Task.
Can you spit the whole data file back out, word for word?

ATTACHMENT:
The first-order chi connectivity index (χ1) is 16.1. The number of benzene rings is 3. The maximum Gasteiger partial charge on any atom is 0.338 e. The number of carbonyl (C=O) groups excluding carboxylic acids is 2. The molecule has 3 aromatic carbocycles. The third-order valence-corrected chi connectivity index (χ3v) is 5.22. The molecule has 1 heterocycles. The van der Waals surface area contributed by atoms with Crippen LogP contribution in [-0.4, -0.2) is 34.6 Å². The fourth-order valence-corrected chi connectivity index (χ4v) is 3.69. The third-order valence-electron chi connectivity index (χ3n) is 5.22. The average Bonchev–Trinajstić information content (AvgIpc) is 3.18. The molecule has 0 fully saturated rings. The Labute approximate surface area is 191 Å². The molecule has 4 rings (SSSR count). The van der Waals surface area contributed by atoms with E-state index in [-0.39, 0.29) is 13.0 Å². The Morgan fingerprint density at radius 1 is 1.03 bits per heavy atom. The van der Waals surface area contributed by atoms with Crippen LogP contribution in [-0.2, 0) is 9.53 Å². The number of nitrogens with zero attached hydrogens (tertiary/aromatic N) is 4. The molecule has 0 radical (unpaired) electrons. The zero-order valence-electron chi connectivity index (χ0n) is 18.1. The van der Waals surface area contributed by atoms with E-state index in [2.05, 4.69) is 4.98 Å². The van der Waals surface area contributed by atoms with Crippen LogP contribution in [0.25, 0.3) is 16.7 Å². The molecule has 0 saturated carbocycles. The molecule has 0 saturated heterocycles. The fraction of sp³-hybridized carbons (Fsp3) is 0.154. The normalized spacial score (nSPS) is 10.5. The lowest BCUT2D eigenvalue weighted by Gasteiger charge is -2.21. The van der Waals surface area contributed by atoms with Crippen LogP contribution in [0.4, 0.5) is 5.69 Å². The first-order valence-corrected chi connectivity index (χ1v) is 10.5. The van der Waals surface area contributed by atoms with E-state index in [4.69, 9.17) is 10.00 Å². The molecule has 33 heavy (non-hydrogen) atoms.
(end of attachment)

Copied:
The first-order chi connectivity index (χ1) is 16.1. The number of benzene rings is 3. The maximum Gasteiger partial charge on any atom is 0.338 e. The number of carbonyl (C=O) groups excluding carboxylic acids is 2. The molecule has 3 aromatic carbocycles. The third-order valence-corrected chi connectivity index (χ3v) is 5.22. The molecule has 1 heterocycles. The van der Waals surface area contributed by atoms with Crippen LogP contribution in [-0.4, -0.2) is 34.6 Å². The fourth-order valence-corrected chi connectivity index (χ4v) is 3.69. The third-order valence-electron chi connectivity index (χ3n) is 5.22. The average Bonchev–Trinajstić information content (AvgIpc) is 3.18. The molecule has 0 fully saturated rings. The Labute approximate surface area is 191 Å². The molecule has 4 rings (SSSR count). The van der Waals surface area contributed by atoms with E-state index in [-0.39, 0.29) is 13.0 Å². The Morgan fingerprint density at radius 1 is 1.03 bits per heavy atom. The van der Waals surface area contributed by atoms with Crippen LogP contribution in [-0.2, 0) is 9.53 Å². The number of nitrogens with zero attached hydrogens (tertiary/aromatic N) is 4. The molecule has 0 radical (unpaired) electrons. The zero-order valence-electron chi connectivity index (χ0n) is 18.1. The van der Waals surface area contributed by atoms with E-state index in [2.05, 4.69) is 4.98 Å². The van der Waals surface area contributed by atoms with Crippen LogP contribution in [0.25, 0.3) is 16.7 Å². The molecule has 0 saturated carbocycles. The molecule has 0 saturated heterocycles. The fraction of sp³-hybridized carbons (Fsp3) is 0.154. The normalized spacial score (nSPS) is 10.5. The lowest BCUT2D eigenvalue weighted by Gasteiger charge is -2.21. The van der Waals surface area contributed by atoms with Crippen LogP contribution in [0.4, 0.5) is 5.69 Å². The first-order valence-corrected chi connectivity index (χ1v) is 10.5. The van der Waals surface area contributed by atoms with E-state index in [4.69, 9.17) is 10.00 Å². The molecule has 33 heavy (non-hydrogen) atoms.